The inside of cell LL on H Unit’s death row at the Oklahoma State Penitentiary in McAlester on Dec. 7, 2011. Cell LL is where inmates are kept just before their execution. Nate Billings/The Oklahoman

Two-thirds of Oklahoma’s death-row inmates have been incarcerated for more than 10 years. Seven of the 45 inmates at the Oklahoma State Penitentiary have been on death row for more than 20 years. One inmate has been there 34 years.

These prisoners are confined in the functional equivalent of solitary confinement, a tremendously stressful situation. After serving a lengthy time in solitary, the prisoners undergo a transformation. These men should no longer be regarded as the worst of the worst. They killed someone when they were younger, but studies show that violent offenders age out of crime. The great majority of them are no longer a threat to public safety. I see them as “the least of these” of the 25th chapter of Matthew.

They live in the basement of H Unit at Big Mac. The cells are roughly 100 square feet with one inmate per cell. Three walls of the cell are concrete. The front wall is also concrete, but has a door with a small window with unbreakable clear material and bars. About 18 inches from the bottom of the door is a bean hole through which the guard pushes a food tray at mealtime. There are two concrete bunks, a sink and a toilet. There are no chairs. The inmate can sit either on a bunk or the floor. The guards come by only at mealtime or for head counts. The inmates cannot see or talk to each other. This is where they spend 23 hours a day.

An inmate is allowed to shower three times a week for five minutes. He is shackled and handcuffed to be transported to the shower. He showers alone.

There is an exercise room that each inmate is allowed to visit one hour each weekday. He is shackled and chained to be transported there. Each inmate is alone while in the room. The room itself is 500 square feet and has four concrete walls, 18 feet high. It is open at the top with iron bars and mesh netting. The equipment consists of an 11-foot-high basketball goal, a basketball and a handball. There is no water fountain and no toilet. If the inmate needs a drink or to go to the bathroom, he cannot return to the exercise room. There is no wind. It is unbearably hot in the summer. Most inmates choose not to go.

They are not allowed contact visits except with their attorneys. Any visitors they receive are in a separate room. They talk through a small window covered by unbreakable clear material. There is a concrete stool for visitors to sit on. There is no bathroom. Most of the men rarely get visitors. There are no religious services.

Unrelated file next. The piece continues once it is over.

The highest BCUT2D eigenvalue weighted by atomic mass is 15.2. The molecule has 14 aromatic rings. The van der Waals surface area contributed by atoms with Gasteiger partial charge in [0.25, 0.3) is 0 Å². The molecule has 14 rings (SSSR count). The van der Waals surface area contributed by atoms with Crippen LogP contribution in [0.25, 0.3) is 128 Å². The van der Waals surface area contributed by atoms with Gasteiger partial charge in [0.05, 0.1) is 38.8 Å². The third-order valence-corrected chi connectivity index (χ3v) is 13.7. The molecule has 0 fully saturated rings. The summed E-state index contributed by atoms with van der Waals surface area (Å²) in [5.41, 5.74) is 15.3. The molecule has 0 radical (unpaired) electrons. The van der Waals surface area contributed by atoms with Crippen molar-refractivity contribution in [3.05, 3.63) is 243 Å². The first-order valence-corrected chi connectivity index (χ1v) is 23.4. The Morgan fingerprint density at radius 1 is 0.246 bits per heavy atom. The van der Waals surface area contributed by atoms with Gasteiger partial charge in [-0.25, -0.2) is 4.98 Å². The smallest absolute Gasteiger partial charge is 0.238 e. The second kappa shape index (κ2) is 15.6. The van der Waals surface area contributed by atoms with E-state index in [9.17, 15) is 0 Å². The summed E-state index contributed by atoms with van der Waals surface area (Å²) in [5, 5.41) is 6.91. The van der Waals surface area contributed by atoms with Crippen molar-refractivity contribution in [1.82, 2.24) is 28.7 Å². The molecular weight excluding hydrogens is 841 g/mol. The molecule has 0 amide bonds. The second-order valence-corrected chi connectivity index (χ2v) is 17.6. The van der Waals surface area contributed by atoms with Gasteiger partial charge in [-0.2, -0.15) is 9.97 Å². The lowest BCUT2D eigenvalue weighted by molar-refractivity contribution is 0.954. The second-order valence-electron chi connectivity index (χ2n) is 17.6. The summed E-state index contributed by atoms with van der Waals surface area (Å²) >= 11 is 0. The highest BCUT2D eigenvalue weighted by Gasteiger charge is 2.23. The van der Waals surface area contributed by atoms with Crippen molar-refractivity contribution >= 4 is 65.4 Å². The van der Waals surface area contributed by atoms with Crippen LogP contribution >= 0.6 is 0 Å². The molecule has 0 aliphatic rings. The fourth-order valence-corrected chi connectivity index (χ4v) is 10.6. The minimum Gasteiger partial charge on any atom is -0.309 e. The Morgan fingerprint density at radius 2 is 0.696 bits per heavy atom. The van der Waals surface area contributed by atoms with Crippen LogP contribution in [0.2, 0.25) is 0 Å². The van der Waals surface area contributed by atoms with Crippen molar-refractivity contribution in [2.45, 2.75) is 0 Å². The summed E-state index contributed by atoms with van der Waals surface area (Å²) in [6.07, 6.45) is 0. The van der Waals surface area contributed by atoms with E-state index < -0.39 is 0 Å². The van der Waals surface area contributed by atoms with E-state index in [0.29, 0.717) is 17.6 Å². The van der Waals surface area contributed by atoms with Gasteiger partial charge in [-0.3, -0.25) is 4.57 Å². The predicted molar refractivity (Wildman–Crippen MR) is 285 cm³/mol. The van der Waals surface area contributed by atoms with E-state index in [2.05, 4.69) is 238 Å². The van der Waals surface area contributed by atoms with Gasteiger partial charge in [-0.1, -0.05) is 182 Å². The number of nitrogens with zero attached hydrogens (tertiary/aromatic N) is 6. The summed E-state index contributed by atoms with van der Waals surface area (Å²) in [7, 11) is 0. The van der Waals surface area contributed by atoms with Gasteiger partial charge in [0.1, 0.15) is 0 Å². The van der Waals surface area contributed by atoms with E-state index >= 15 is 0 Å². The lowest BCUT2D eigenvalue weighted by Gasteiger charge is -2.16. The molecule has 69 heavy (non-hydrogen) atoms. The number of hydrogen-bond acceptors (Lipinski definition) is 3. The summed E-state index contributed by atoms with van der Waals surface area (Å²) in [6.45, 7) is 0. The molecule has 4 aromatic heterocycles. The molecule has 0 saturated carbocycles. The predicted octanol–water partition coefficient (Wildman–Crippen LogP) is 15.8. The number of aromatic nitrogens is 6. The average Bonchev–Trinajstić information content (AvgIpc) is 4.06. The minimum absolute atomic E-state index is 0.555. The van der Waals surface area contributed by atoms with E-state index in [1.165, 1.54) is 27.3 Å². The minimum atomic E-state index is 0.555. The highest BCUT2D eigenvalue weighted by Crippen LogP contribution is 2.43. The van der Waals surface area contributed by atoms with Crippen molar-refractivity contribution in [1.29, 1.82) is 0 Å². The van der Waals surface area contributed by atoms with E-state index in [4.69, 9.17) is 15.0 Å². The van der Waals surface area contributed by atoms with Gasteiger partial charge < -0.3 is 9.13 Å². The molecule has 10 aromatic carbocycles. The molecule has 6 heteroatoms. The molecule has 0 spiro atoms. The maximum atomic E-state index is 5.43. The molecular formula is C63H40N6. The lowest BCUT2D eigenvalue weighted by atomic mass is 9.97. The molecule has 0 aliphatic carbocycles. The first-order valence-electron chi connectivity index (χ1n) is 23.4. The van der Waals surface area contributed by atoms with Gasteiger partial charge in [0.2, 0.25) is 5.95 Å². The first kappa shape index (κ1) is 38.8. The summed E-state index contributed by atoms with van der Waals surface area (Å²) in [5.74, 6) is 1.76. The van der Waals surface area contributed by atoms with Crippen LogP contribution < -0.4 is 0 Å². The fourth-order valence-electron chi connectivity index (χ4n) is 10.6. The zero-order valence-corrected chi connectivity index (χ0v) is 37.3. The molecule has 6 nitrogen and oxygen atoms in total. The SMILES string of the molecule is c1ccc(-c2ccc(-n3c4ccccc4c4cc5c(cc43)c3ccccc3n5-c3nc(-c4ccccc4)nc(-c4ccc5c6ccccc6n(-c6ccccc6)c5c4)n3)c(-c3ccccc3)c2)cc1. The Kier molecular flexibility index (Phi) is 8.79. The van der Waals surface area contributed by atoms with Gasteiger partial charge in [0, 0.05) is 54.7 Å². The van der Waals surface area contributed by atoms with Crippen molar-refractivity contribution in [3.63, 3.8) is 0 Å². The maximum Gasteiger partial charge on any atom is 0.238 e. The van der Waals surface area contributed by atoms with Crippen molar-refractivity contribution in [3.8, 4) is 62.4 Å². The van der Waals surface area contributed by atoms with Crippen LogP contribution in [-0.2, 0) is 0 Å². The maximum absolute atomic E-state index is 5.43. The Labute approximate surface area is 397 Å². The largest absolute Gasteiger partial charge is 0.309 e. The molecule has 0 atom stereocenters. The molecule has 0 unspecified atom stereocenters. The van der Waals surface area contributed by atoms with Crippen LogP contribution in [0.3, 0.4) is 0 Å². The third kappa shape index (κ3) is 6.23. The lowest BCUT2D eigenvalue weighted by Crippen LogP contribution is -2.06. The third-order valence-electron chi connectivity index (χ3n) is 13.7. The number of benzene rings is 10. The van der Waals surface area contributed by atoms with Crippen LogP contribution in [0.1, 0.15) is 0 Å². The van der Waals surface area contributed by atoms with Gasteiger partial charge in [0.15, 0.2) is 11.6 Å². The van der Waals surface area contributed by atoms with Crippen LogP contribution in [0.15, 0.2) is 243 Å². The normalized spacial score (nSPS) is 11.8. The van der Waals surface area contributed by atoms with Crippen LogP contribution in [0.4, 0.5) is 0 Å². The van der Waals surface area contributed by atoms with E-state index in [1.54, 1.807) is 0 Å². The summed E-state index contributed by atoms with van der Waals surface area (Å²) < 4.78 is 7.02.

The inmates are allowed to write and receive letters with outsiders and are allowed to make phone calls three days a week to family members and friends. This is their only respite from solitary confinement.

I am the spiritual adviser for one inmate. I asked him, “When was the last time you saw a tree?” “When was the last time you touched grass?” “When was the last time you heard a bird sing?” When was the last time you hugged your mother?” His answer to all these questions was, “12 years.” He has not been outside in 12 years.

Dietrich Bonhoeffer wrote a letter from a Nazi prison camp in 1943 in which he said, ”Spring is really coming now. In the prison yard there is a thrush which sings beautifully in the morning, and now in the evening too. One is grateful for little things, and that is surely a gain. Good-bye for now.”

Oklahoma denies its death row prisoners even the littlest of things. These conditions are not considered cruel and unusual in Oklahoma. We call them animals and monsters and deny that they are made in God’s image. Capital punishment will end in Oklahoma only when we realize that we are better than this.

The Rev. Don Heath is a Disciples of Christ minister in Edmond and Oklahoma Coalition to Abolish the Death Penalty chairman.

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Editorial Pages Editor

Wayne is the editorial pages editor of the Tulsa World and a political columnist. A fourth-generation Oklahoman, he previously served as the World’s city editor for 13 years and as a reporter at the state Capitol of four years. Phone: 918-581-8308